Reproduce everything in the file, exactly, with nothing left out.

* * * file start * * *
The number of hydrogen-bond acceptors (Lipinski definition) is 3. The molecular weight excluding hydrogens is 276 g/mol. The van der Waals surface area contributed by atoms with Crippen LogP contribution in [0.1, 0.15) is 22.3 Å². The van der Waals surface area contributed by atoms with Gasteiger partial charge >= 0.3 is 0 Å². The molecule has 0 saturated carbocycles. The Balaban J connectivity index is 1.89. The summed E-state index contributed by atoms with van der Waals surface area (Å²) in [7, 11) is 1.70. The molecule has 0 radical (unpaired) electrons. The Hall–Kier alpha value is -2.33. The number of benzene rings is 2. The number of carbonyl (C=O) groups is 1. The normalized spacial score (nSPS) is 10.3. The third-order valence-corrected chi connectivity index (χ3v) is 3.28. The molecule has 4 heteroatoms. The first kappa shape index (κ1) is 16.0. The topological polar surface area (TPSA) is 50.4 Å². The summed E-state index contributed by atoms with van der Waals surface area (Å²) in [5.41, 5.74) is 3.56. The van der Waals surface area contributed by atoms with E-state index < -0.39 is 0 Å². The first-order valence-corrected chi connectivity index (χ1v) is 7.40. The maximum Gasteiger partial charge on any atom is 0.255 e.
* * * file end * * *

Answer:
The number of hydrogen-bond acceptors (Lipinski definition) is 3. The molecular weight excluding hydrogens is 276 g/mol. The van der Waals surface area contributed by atoms with Crippen LogP contribution in [0.1, 0.15) is 22.3 Å². The van der Waals surface area contributed by atoms with Gasteiger partial charge >= 0.3 is 0 Å². The molecule has 0 saturated carbocycles. The Balaban J connectivity index is 1.89. The summed E-state index contributed by atoms with van der Waals surface area (Å²) in [7, 11) is 1.70. The molecule has 0 radical (unpaired) electrons. The Hall–Kier alpha value is -2.33. The number of benzene rings is 2. The number of carbonyl (C=O) groups is 1. The normalized spacial score (nSPS) is 10.3. The third-order valence-corrected chi connectivity index (χ3v) is 3.28. The molecule has 4 heteroatoms. The first kappa shape index (κ1) is 16.0. The topological polar surface area (TPSA) is 50.4 Å². The summed E-state index contributed by atoms with van der Waals surface area (Å²) in [5.41, 5.74) is 3.56. The van der Waals surface area contributed by atoms with E-state index < -0.39 is 0 Å². The first-order valence-corrected chi connectivity index (χ1v) is 7.40. The maximum Gasteiger partial charge on any atom is 0.255 e.